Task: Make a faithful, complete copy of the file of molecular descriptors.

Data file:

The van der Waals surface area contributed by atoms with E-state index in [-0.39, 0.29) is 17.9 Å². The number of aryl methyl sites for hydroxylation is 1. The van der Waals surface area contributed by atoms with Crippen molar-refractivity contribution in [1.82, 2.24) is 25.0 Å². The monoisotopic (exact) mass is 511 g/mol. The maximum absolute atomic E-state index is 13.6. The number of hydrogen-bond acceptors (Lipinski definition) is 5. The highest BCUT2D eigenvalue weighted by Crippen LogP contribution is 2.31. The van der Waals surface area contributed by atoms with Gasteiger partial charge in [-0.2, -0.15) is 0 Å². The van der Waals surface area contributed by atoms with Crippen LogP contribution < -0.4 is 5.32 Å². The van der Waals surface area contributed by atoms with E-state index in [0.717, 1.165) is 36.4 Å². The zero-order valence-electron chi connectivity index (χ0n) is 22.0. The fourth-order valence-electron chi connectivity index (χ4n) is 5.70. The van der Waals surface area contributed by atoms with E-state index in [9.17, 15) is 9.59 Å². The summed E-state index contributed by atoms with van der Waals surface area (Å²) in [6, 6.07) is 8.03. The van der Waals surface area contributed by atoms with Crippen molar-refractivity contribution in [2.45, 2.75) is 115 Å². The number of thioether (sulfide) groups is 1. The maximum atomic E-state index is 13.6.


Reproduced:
The van der Waals surface area contributed by atoms with E-state index in [-0.39, 0.29) is 17.9 Å². The number of aryl methyl sites for hydroxylation is 1. The van der Waals surface area contributed by atoms with Crippen molar-refractivity contribution in [1.82, 2.24) is 25.0 Å². The monoisotopic (exact) mass is 511 g/mol. The maximum absolute atomic E-state index is 13.6. The number of hydrogen-bond acceptors (Lipinski definition) is 5. The highest BCUT2D eigenvalue weighted by Crippen LogP contribution is 2.31. The van der Waals surface area contributed by atoms with Gasteiger partial charge in [-0.2, -0.15) is 0 Å². The van der Waals surface area contributed by atoms with Crippen LogP contribution < -0.4 is 5.32 Å². The van der Waals surface area contributed by atoms with E-state index in [0.717, 1.165) is 36.4 Å². The zero-order valence-electron chi connectivity index (χ0n) is 22.0. The fourth-order valence-electron chi connectivity index (χ4n) is 5.70. The van der Waals surface area contributed by atoms with E-state index in [9.17, 15) is 9.59 Å². The summed E-state index contributed by atoms with van der Waals surface area (Å²) in [6, 6.07) is 8.03. The van der Waals surface area contributed by atoms with Crippen molar-refractivity contribution in [2.45, 2.75) is 115 Å². The number of thioether (sulfide) groups is 1. The maximum atomic E-state index is 13.6.